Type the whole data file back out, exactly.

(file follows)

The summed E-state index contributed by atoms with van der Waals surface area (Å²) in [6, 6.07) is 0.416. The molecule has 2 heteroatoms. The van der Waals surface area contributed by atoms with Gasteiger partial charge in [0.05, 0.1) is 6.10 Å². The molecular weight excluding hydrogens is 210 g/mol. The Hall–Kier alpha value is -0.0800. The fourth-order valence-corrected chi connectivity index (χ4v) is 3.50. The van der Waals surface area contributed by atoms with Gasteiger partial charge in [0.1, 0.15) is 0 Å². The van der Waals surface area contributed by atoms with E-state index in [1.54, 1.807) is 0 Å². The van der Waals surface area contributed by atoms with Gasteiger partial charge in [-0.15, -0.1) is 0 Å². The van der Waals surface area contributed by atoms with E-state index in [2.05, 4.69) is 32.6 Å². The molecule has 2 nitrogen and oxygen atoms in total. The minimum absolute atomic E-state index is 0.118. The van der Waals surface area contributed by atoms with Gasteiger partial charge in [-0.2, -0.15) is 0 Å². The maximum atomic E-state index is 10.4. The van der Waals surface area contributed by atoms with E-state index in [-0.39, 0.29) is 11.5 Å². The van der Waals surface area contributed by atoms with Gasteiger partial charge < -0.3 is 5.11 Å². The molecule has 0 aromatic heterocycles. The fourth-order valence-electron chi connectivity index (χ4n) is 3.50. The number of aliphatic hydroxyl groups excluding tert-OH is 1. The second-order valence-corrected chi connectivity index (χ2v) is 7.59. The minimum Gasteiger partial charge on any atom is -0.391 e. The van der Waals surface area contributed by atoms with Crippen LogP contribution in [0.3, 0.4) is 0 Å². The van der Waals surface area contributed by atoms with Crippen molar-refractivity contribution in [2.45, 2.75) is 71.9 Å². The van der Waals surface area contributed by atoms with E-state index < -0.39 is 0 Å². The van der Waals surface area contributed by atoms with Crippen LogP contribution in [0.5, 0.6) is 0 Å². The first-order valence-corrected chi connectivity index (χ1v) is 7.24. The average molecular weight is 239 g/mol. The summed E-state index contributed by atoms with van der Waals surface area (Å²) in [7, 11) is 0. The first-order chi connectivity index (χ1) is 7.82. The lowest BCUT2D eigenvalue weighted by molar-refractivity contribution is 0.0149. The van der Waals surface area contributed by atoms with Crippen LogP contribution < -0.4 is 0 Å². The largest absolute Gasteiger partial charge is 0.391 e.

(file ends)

The summed E-state index contributed by atoms with van der Waals surface area (Å²) in [6, 6.07) is 0.416. The molecule has 2 heteroatoms. The van der Waals surface area contributed by atoms with Gasteiger partial charge in [0.05, 0.1) is 6.10 Å². The molecular weight excluding hydrogens is 210 g/mol. The Hall–Kier alpha value is -0.0800. The fourth-order valence-corrected chi connectivity index (χ4v) is 3.50. The van der Waals surface area contributed by atoms with Gasteiger partial charge in [0.1, 0.15) is 0 Å². The van der Waals surface area contributed by atoms with E-state index in [1.54, 1.807) is 0 Å². The van der Waals surface area contributed by atoms with Gasteiger partial charge in [-0.15, -0.1) is 0 Å². The van der Waals surface area contributed by atoms with E-state index in [2.05, 4.69) is 32.6 Å². The molecule has 2 nitrogen and oxygen atoms in total. The minimum absolute atomic E-state index is 0.118. The van der Waals surface area contributed by atoms with Gasteiger partial charge in [-0.2, -0.15) is 0 Å². The maximum atomic E-state index is 10.4. The van der Waals surface area contributed by atoms with E-state index in [-0.39, 0.29) is 11.5 Å². The van der Waals surface area contributed by atoms with Gasteiger partial charge < -0.3 is 5.11 Å². The molecule has 0 aromatic heterocycles. The fourth-order valence-electron chi connectivity index (χ4n) is 3.50. The number of aliphatic hydroxyl groups excluding tert-OH is 1. The second-order valence-corrected chi connectivity index (χ2v) is 7.59. The minimum Gasteiger partial charge on any atom is -0.391 e. The van der Waals surface area contributed by atoms with Crippen LogP contribution in [0.3, 0.4) is 0 Å². The van der Waals surface area contributed by atoms with Crippen molar-refractivity contribution in [2.45, 2.75) is 71.9 Å². The van der Waals surface area contributed by atoms with E-state index < -0.39 is 0 Å². The van der Waals surface area contributed by atoms with Crippen LogP contribution in [0.5, 0.6) is 0 Å². The first-order valence-corrected chi connectivity index (χ1v) is 7.24. The average molecular weight is 239 g/mol. The summed E-state index contributed by atoms with van der Waals surface area (Å²) in [7, 11) is 0. The first-order chi connectivity index (χ1) is 7.82. The lowest BCUT2D eigenvalue weighted by molar-refractivity contribution is 0.0149. The van der Waals surface area contributed by atoms with Crippen LogP contribution < -0.4 is 0 Å². The largest absolute Gasteiger partial charge is 0.391 e.